The Best of Alter Ego Volume 2

Review by KC Carlson

The Best of Alter Ego Volume 2 is a collection of material from the legendary fanzine founded by Jerry Bails and Roy Thomas, originally published (mostly) in the 1960s. Thomas is still involved with the current incarnation of the magazine (with almost 120 issues published), and he’s also the co-editor of this volume along with comics historian Bill Schelly. Both assembled the original Volume 1, called Alter Ego: The Best of the Legendary Comics Fanzine (originally published by Schelly’s Hamster Press in 1997 — and since reprinted, and still in-print, by TwoMorrows).

The editors have done an excellent job of making this volume more than “more of the best from Volume 1”, with a number of great features that for one reason or another were not included in the original book. More important is the never-before-seen interview with Jerry Bails, conducted by publisher John Morrow, shortly before Bails passed away. It’s the longest interview that Bails ever did, accompanied by plenty of pictures of Bails provided by his widow.

Other new features include a bizarre but fascinating essay about how the early issues were produced — on a Spirit Duplicator machine, an ancient, complicated, unruly (and possibly defunct) medium on which Bails somehow managed to print the cover of #1 in six different colors, one of which was apparently only available from South Africa. Additional tidbits include the short history of “Crudzine”, a 1965 parody of early fanzines, featuring contributions by a young Steve Gerber, and a discussion of the never-published first attempt at Alter Ego #10 from late 1965, which was set aside after Thomas became a full-time professional comic book writer and editor. (A “real” professionally published A/E #10 appeared in 1969/70.)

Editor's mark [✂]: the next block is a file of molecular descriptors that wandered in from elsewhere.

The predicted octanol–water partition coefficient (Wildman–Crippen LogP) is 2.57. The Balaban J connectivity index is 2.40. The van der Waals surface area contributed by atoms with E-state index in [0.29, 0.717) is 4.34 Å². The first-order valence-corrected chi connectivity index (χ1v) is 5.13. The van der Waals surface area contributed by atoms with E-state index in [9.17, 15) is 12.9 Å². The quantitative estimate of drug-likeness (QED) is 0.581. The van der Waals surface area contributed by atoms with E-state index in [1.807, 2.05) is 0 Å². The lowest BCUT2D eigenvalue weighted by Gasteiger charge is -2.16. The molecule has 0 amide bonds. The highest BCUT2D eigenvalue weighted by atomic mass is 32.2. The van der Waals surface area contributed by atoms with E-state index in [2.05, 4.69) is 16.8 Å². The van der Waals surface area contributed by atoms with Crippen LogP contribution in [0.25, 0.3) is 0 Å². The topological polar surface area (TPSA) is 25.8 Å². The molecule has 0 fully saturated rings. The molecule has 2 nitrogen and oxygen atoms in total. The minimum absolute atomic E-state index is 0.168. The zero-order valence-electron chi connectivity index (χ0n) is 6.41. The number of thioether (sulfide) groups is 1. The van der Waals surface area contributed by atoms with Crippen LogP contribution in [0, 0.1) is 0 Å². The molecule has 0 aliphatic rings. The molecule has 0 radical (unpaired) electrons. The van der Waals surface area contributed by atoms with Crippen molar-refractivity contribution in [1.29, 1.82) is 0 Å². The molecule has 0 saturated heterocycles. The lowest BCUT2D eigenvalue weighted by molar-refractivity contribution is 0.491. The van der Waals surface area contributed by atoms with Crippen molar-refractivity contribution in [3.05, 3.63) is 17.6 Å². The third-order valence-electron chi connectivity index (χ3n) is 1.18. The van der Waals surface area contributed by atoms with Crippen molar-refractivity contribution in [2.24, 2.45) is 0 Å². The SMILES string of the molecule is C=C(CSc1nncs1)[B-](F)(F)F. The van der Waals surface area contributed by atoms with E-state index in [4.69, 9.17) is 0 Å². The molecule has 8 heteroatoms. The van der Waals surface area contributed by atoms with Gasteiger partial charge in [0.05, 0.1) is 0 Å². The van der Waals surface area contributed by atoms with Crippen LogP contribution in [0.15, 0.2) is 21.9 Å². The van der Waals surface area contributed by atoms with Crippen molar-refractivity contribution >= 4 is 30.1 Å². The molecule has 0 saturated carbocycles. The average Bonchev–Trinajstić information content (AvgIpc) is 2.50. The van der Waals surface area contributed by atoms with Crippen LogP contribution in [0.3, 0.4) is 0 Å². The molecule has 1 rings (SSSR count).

Also included are a Bails essay about Wonder Woman, Thomas’ notorious “Bestest League of America” comic (2 versions!), and articles about the All-Winners Squad, the Golden Age Hawkman, Blackhawk, and lots more, much of it illustrated by charmingly crude and (originally) poorly reproduced fan artwork. There is also much annotation of the older articles and features by Thomas throughout the book.

The Best of Alter Ego Volume 2 is an historically important and very entertaining 160-page B&W paperback. It’s a fascinating snapshot of an era where both comic books and fandom were maturing, and it depicts one of the most important eras of comic book history. It’s also an essential stepping stone to when comic book fans slowly became comic book professionals, something that still affects us today. (The publisher provided a review copy.)

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